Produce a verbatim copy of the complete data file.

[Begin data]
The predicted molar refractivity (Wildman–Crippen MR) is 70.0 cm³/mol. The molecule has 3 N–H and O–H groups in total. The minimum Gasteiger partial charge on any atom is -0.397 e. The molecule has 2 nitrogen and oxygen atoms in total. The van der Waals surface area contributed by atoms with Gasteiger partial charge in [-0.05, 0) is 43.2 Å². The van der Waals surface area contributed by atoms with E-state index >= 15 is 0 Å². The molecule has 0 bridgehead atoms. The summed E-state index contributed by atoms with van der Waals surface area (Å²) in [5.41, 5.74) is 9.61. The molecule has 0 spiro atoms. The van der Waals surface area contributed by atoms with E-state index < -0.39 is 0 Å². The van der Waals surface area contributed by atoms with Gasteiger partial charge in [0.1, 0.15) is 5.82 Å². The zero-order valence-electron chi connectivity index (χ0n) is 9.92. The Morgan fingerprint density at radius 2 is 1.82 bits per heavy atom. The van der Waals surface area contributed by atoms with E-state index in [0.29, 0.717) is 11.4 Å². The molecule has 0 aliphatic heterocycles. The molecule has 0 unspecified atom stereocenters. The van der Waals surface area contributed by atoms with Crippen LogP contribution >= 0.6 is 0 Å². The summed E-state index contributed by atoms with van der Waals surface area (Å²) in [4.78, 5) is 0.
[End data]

The predicted molar refractivity (Wildman–Crippen MR) is 70.0 cm³/mol. The molecule has 3 N–H and O–H groups in total. The minimum Gasteiger partial charge on any atom is -0.397 e. The molecule has 2 nitrogen and oxygen atoms in total. The van der Waals surface area contributed by atoms with Gasteiger partial charge in [-0.05, 0) is 43.2 Å². The van der Waals surface area contributed by atoms with E-state index >= 15 is 0 Å². The molecule has 0 bridgehead atoms. The summed E-state index contributed by atoms with van der Waals surface area (Å²) in [5.41, 5.74) is 9.61. The molecule has 0 spiro atoms. The van der Waals surface area contributed by atoms with E-state index < -0.39 is 0 Å². The van der Waals surface area contributed by atoms with Gasteiger partial charge in [0.1, 0.15) is 5.82 Å². The zero-order valence-electron chi connectivity index (χ0n) is 9.92. The Morgan fingerprint density at radius 2 is 1.82 bits per heavy atom. The van der Waals surface area contributed by atoms with E-state index in [0.29, 0.717) is 11.4 Å². The molecule has 0 aliphatic heterocycles. The molecule has 0 unspecified atom stereocenters. The van der Waals surface area contributed by atoms with Crippen LogP contribution >= 0.6 is 0 Å². The summed E-state index contributed by atoms with van der Waals surface area (Å²) in [4.78, 5) is 0.